## 11.3 Center of mass

Try to hold a meterstick from any random spot, and it will probably fall due to the force of gravity pulling on it—gravity applies a torque. However, if you hold it in one particular location, it will not rotate. The *force* of gravity has not ceased to exist, but by changing the axis of rotation, you can make it so gravity no longer exerts any *torque* on the meterstick.

The *center of mass* is the point where an object will balance. In terms of torque, placing the fulcrum (axis of rotation) at the center of mass results in no net torque on the object due to it’s own weight. In other words, we can treat torque due to an object’s own weight as if gravity is acting on the object at the center of mass.

This actually holds for more than just torque! In general, objects behave as if all their mass were concentrated at the center of mass. In this video, you’ll see several that rotate as they are thrown. However, when the center of mass is highlighted, you see that it takes a single smooth path. (This is how we got away with representing our whole system as a single point when we made free body diagrams in chapter 9. That point that we drew represented the center of mass of our system.)

If an object’s mass is *uniformly distributed*—the assumption we will often (thought not always) be making in this class—the center of mass is at the geometric center of the object. Note that this does not need to be physically located on the object. For example, the center of mass of a doughnut is located in the center of the hole.

#### Example 11.4

You are walking along in the woods, and find a stick that is 50 cm long. When you support the stick by placing your finger 20 cm from the left end, the stick balances.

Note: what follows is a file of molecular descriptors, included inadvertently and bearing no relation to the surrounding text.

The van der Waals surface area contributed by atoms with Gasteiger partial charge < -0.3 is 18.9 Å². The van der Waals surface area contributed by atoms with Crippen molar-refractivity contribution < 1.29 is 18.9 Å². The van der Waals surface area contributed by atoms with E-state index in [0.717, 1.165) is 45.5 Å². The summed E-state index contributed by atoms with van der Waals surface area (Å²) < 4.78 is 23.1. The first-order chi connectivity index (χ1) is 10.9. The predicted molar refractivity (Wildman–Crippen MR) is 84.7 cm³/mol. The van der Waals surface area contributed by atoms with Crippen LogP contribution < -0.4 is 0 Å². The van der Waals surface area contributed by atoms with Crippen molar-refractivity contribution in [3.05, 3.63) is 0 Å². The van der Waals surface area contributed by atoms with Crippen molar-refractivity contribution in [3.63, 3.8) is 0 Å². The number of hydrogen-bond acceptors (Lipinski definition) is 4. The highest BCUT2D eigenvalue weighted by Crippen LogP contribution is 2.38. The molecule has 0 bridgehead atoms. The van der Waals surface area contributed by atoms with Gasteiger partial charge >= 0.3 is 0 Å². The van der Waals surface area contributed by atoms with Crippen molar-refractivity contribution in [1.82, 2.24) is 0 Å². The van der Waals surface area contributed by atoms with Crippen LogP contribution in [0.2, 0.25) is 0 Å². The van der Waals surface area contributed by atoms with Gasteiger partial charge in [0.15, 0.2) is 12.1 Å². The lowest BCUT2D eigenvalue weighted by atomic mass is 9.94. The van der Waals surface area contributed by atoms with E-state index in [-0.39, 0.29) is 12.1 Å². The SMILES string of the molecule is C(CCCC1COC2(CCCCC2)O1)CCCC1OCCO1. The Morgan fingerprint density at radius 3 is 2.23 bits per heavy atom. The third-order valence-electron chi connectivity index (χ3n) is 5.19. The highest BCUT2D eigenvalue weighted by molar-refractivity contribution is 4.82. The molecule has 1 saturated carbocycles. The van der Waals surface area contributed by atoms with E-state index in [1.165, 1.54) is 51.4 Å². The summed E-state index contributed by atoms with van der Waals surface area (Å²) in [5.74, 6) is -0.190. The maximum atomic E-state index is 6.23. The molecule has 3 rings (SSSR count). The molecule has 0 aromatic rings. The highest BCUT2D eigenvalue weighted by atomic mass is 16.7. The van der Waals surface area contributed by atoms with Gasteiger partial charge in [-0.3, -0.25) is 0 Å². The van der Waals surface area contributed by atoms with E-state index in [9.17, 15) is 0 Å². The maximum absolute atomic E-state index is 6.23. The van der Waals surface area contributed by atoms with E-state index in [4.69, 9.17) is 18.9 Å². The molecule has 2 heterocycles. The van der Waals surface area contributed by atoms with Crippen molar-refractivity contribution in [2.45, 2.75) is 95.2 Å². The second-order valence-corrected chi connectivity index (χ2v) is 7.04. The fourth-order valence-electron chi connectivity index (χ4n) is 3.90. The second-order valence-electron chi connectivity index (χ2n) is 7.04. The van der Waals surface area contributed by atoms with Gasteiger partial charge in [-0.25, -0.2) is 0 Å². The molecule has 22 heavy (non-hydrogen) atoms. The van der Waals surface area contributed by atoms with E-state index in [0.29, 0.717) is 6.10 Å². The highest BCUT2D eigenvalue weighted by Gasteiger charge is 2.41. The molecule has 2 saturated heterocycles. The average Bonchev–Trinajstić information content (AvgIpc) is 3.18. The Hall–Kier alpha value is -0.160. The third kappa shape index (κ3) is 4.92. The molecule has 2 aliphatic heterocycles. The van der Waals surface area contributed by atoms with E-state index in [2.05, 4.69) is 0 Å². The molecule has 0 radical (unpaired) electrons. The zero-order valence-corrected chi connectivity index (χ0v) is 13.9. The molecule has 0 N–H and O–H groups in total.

- Is the mass of the stick uniformly distributed?
- How far from the left end is the center of mass?
- How far from the right end is the center of mass?

The only forces acting on the stick are its weight (the force of gravity of the Earth pulling down on the stick) and the normal force of your finger pushing up. Your finger acts as the axis of rotation. There is no torque exerted by your finger, since the normal force is acting at the axis of rotation. The stick remains balanced because the force of gravity exerts zero torque around your finger. So, the distance from the center of mass to the axis of rotation must be zero. In other words, the location of the center of mass of the stick is where you placed your finger.

- Since the center of mass of the stick is
*not*an equal distance from either end, we know the stick has a*nonuniform*mass distribution. - We were given the distance from the center of mass to the left end of the stick directly: it is 20 cm.
- To find the distance from the center of mass to the right end of the stick, we need to do a little bit of geometry:

\[ (50\ \textrm{cm}) – (20\ \textrm{cm}) = 30\ \textrm{cm} \]

The center of mass of the stick is 30 cm from the right end.